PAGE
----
Battleland

Iraq: Like a Serpent’s Tooth

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These U.S. military police train Iraqi military police -- and soon could be arrested by them / Army photo by Aaron J. Herrera



We noted on Monday that there seem to be no plans for the Iraqi government to award U.S. troops a medal for ridding its nation of Saddam Hussein (Kuwait and Saudi Arabia did so following the 1991 Gulf War). Now comes word that Baghdad has decided not to give U.S. troops stationed in Iraq after this year the traditional immunity from local prosecution that foreign troops usually get from host governments (U.S. soldiers who get in trouble overseas generally are dealt with under the U.S. military’s Uniform Code of Military Justice instead of in local courts, where fair trials often are deemed unlikely).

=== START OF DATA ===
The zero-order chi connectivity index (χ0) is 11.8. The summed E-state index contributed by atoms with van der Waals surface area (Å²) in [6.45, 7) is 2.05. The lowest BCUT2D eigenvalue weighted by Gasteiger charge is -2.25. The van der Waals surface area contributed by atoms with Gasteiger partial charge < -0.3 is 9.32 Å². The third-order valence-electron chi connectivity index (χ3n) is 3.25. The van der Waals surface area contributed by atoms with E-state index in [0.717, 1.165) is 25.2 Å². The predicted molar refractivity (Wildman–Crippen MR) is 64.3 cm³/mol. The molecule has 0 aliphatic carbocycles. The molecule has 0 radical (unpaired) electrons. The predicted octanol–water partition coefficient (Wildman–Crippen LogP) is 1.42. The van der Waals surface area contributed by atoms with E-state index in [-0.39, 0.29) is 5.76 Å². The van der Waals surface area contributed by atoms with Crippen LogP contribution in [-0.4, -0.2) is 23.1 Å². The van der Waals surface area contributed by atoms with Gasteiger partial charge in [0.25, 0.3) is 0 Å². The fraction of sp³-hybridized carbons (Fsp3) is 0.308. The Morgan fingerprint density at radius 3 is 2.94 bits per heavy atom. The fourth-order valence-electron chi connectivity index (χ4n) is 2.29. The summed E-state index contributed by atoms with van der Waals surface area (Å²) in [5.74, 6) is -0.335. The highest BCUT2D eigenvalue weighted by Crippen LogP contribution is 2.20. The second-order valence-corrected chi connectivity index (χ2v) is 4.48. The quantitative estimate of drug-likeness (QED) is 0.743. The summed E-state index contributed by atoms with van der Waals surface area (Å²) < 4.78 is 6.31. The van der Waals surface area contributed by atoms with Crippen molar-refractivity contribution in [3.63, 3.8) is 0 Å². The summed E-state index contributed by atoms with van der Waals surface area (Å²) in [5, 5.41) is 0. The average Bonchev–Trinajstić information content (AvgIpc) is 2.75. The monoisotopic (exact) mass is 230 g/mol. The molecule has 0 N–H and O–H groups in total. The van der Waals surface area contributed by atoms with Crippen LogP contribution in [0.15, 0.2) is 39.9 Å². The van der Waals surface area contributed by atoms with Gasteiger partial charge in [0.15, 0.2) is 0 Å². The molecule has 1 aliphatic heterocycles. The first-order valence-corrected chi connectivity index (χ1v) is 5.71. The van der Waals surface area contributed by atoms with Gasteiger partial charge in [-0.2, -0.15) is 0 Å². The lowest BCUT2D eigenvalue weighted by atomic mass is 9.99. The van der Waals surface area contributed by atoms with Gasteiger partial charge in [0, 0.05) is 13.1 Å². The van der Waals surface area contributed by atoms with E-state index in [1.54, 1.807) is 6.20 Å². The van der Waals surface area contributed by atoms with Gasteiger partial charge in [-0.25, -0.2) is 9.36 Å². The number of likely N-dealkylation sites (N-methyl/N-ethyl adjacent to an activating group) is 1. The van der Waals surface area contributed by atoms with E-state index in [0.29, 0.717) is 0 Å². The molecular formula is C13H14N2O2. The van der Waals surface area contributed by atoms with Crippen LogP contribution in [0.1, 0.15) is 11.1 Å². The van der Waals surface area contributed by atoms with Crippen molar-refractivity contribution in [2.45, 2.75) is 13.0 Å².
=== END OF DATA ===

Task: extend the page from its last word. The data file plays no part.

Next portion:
While this decision may not hold, it’s a clear indication that post-war Iraq is less-than-grateful for the 4,477 U.S. lives lost, and $1 trillion spent by U.S. taxpayers, in the effort. But look at the bright side: instead of a dictator unilaterally granting U.S. troops immunity, a fledgling democracy has had its say.

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